- Max out your 2019 Roth/IRA contribution. The deadline for contributions has been extended to the new tax filing deadline of July 15, 2020. While we prefer that you maintain a long-term view for your retirement accounts when possible, the Roth IRA has some compelling withdrawal features to keep in mind. You can withdraw your principal at any time penalty-free. What’s more, you can withdraw earnings penalty-free after having the account open for five years as long as you are age 59 ½ or older.
- Front Load your 2020 Roth/IRA contribution. If you’re contributing monthly or usually wait to contribute until later in the year, this could be a better time to invest the money due to the relatively lower cost of investments compared to just a month ago.
- Invest in a non-qualified account, particularly if you don’t qualify for additional retirement account contributions. There may be some benefits to investing in this type of account, as capital gains can receive a more favorable tax treatment than income distributed from an IRA and you can use losses in the account to offset gains (discussed further below).
- Add funds to a relative’s 529 college funding account, particularly if the child has 10-18 years until graduating high school. In some states, including Colorado, the contribution is tax deductible if it is made in the Colorado state 529 plan. The biggest benefit is the tax-free growth and tax-free distribution if the funds are used for qualifying education expenses.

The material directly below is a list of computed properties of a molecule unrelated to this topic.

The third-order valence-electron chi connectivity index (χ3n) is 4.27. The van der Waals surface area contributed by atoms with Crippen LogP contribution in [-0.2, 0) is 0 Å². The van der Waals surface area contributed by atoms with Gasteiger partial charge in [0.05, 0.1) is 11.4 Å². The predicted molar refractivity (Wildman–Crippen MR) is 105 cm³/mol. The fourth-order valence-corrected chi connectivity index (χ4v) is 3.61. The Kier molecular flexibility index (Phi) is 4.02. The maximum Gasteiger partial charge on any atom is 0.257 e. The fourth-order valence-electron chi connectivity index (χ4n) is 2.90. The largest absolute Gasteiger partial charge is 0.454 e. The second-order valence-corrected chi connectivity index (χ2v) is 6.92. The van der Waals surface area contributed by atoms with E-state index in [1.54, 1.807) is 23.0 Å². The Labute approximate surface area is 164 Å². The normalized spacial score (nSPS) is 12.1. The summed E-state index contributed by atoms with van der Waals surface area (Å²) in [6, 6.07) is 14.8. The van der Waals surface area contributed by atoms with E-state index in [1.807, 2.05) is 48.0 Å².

Enhance Existing Investments:
- Increase your risk tolerance in your accounts. This will effectively increase your allocation in stocks and decrease your exposure to bonds/cash. This is another way to the buy investments in equities at lower prices without adding new funds.
- Convert a portion of your IRA to Roth. This may be a great opportunity to pay the taxes on pre-tax investments in your IRA at a much lower price than even a month ago. This will allow the investments to grow in the Roth tax free, and be distributed tax free when you or your beneficiaries withdraw funds in the future. You will owe income tax on any amount you convert, so set aside an estimated amount for that payment in savings or pay it now so that you don’t forget.
- Harvest Tax Losses. If the value of certain investments has gone below what you paid during this sell-off, it may make sense to swap it into a similar but different investment. This will generate a short or long-term loss which can be used to offset any gains from earlier or later this year. Beyond gain offsetting, it could reduce taxable income by up to $3,000 for this year and potentially more in years following. This is a fairly complex strategy and worth discussing with us before deploying.
Invest For the Long-Term:
- Don’t make dramatic changes if you think markets will be higher in 5-10 years. However, it is important to assess your asset allocation to make sure it aligns with your risk tolerance, time horizon and underlying objective for the funds. Hiring an investment manager, like Denver Wealth Management, can help alleviate these responsibilities.